Power surge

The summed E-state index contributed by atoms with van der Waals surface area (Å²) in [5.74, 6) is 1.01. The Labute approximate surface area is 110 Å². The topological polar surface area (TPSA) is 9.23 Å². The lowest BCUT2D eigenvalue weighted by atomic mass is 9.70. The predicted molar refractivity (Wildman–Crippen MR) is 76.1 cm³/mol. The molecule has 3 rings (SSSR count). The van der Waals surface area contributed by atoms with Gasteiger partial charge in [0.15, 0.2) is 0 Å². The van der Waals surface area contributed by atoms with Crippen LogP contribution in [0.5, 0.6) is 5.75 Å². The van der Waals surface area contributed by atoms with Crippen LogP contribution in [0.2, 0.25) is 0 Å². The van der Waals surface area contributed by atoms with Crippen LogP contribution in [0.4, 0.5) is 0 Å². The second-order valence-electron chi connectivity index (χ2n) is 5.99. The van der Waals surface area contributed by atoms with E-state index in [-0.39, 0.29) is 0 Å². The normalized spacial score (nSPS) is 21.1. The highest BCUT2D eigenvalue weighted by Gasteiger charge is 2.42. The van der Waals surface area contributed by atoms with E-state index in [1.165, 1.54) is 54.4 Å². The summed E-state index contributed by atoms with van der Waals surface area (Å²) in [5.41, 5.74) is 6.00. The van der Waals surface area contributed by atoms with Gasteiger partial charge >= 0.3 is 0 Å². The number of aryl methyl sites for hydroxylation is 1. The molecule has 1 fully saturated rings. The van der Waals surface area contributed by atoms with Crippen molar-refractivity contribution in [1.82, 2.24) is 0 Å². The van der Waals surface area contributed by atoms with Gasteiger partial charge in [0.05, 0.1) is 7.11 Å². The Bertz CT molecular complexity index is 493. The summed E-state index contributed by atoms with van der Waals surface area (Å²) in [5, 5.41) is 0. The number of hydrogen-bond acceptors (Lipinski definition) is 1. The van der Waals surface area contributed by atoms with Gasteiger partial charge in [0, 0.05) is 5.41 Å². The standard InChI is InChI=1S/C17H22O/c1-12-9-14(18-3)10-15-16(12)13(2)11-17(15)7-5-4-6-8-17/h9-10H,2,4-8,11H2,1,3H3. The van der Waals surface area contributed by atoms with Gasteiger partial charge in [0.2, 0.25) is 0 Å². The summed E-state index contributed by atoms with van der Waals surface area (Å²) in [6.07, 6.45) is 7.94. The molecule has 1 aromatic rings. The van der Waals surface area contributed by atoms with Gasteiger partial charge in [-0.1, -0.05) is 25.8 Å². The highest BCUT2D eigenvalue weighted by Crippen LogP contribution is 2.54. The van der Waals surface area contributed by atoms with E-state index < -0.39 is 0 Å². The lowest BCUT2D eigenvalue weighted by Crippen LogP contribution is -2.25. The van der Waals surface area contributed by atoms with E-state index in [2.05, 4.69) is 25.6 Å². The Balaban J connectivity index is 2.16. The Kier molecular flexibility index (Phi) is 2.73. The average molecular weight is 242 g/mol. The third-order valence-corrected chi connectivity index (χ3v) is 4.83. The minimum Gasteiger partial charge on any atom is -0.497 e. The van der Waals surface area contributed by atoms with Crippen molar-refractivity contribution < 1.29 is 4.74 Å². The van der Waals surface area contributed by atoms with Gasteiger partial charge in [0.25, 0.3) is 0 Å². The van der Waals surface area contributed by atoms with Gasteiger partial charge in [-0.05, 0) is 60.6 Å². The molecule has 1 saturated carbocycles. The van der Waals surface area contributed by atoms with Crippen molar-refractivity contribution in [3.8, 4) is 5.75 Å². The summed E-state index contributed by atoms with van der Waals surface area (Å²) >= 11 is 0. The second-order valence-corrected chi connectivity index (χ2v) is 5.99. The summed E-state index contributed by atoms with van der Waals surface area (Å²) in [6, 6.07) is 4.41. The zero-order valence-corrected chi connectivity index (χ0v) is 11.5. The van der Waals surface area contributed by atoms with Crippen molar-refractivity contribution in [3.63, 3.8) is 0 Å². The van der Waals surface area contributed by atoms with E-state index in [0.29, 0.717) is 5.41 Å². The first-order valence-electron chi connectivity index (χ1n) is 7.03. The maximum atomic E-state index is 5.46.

first_img Comments are closed. WhenPaul Archer became managing director of ScottishPower’s customer servicesdivision in 2000, he set in place a huge programme of change. This is how hekick-started itGettingit right, getting it doneDesignedby: Academee, Bollin House, Bollin Walk, Wilmslow, Cheshire SK91DPPhone: 01625 543600 Fax 01625 540541www.Academee.come-mail: [email protected] five households in the UK is a ScottishPower customer. Formed in 1989 toprepare for competition in a deregulated utilities market, it went public in1991 and became the first UK power firm to buy a rival when it acquired Manweband the first to buy a water company with the acquisition of Southern Water.With its purchase of PacifiCorp in 1999, ScottishPower became the first non-USentity to acquire a utility in the States. Morerecently, ScottishPower has also launched a telecoms company called Thus. Ithas also expanded its retail network and is becoming the UK’s largest wind farmoperator.  ChallengesInrecent years, ScottishPower customer services has been striving to meet thechallenges of privatisation, deregulation and an increasingly competitivemarket.  Variousinitiatives had been introduced to address these issues, but when Paul Archertook up his role, he realised that what customer services really needed was along-term strategy for change that would attract and retain more satisfiedcustomers.  LeadershipStyleArcherprefers to be called “chief dispenser of enthusiasm” rather than managingdirector, and his energy is boundless. His vision is for ScottishPower’scustomer service to become a byword for excellence.  Hesays, “Organisations should be designed around the needs of their customers.People should aim high, be innovative and take risks in order to achieve theirgoals. Our aim is for everyone in customer services to become part of onewinning team, without geographical or hierarchical division.”Workingwith expertsTofacilitate and drive this process, ScottishPower began working with Academee.As experts in change management and learning, Academee helped them understandwhere change was required. It then expanded this to advise on how to ensure ithappened.  JonathanWilson, one of the Academee consultants working on the project, says, “Part ofour work with ScottishPower is about improving systems and processes, and thatis central to the change programme.“Themain reason for doing this is so they become enablers for people to provideexcellent customer service. You can have the best systems in the world, but ifyour people aren’t motivated and trained, and your communication is poor, yourcustomers won’t benefit.”Archeragrees. “Academee brings a wealth of experience gained through the work it hasdone in developing customer-focused organisations. Its consultants challengeexisting methods and provide an independent, objective view for the wayforward.”  CommunicationThefirst step that ScottishPower and Academee took was to launch a programme ofconsultation for everyone working in customer services.  Earlyconversations with hundreds of people at open forums established some keythemes:–Overall customer service needed to be improved–Training and development were an important part of making it happen–People wanted simpler systems and procedures to enable improved service andbetter planning–Communication and teamworking had to be enhanced and a culture of trustestablished–Quality had to be put above quantity  Wilsonsays, “It was important that we started by listening. Over 700 opportunitiesand ideas for improvement came out of these forums. There was clearly a lot ofenergy in the organisation, but some of it was misdirected, leading tofrustration.  “It’simportant to focus this energy from the outset so we can respond quickly andbuild momentum.”  InJune 2000, the “Wall of Pledges” was launched. It had 19 bricks, each onerepresenting a pledge from senior management to address key issues raised throughthe open forums. Each brick became the responsibility of a “business champion”,and by September, the wheels of change were rolling.  Archersays, “We saw the results from this quite quickly. For instance, the billingbacklog, which had become a barrier to great customer service, was reduced by80 per cent. The number of outbound calls across ScottishPower’s four callcentres was also lowered. Staffing issues were being addressed. And, perhapsmost importantly, communication was improving. “Ourorganisation was becoming less hierarchical, and teams were working togethermore effectively.”Changethrough peopleAta second round of forums, Archer talked about the roles of everyone in theorganisation in creating change.   Keythemes were prioritised and 150 people signed up to make a contribution tocreating a new organisation. Cross-functional teams were then set up with otherdivisions to encourage joined-up thinking. Archersays, “In this competitive environment, we need to harness all the intellectualand emotional energy we can. This has been supported by leadership andteambuilding events, mainly for senior managers, which are beginning to have apositive impact on the culture and behaviours within customer services.”Somenew managers have been appointed who have helped to invigorate theorganisation.  Archersays, “We’re moving away from what was a management-led approach.Decision-making needs to take place as near as possible to the customer, somanagers should be supporting the people on the frontline.”FuturefocusHavingfacilitated workshops and development events mainly for senior managers,Academee is working in partnership with ScottishPower to develop a training anddevelopment strategy for the whole department.Wilsonsays, “Training and development is a key strategic tool.  Everyone needs to understand the drivers forchange and how the change will impact on them. They need to understand whatgreat customer service is, and how to achieve it. We need to develop the rightknowledge, skills and behaviours to make it happen. We also need to create aculture which supports this.”ScottishPower’scustomer services revolution will not happen overnight. The current transitionprogramme spans a two-year period.ScottishPower’scustomer services revolution can be seen in four stages: review, reform, renew,reinvent. The stages overlap. The review is complete and the reformation iswell under way. Renewal has also begun, ignited by some of the key appointmentsfrom outside. But the reinvention is really just beginning.Archerconcludes, “These initiatives, and the entire change programme, are takingplace amid fierce business pressures which won’t go away.  “Weovercome this by continually setting ourselves tough challenges and highideals. In this way we ensure that we continue to drive through the changesnecessary to compete at the highest level.”VerdictKeeping customers satisfiedTheprogramme focused on several key performance indicators. In customer services,across call centres, billing and credit management, there are hundreds ofdaily, weekly and monthly KPIs which are tracked, all of which are important.As a result of the programme, and in addition to an initiative called One andDone, which is about first call resolution – satisfying the customer’s needswith one phone call – there has been an improvement in KPIs.–More customers satisfied in the space of one call– The number of bills with estimated meter readings has been decreased– Aged debt has been brought down demonstrably– Regulated complaints down by 25 per centOverallrating ****Key: * disappointing excellent ***** Power surgeOn 1 Jun 2001 in Personnel Today Previous Article Next Article Related posts:No related photos.last_img read more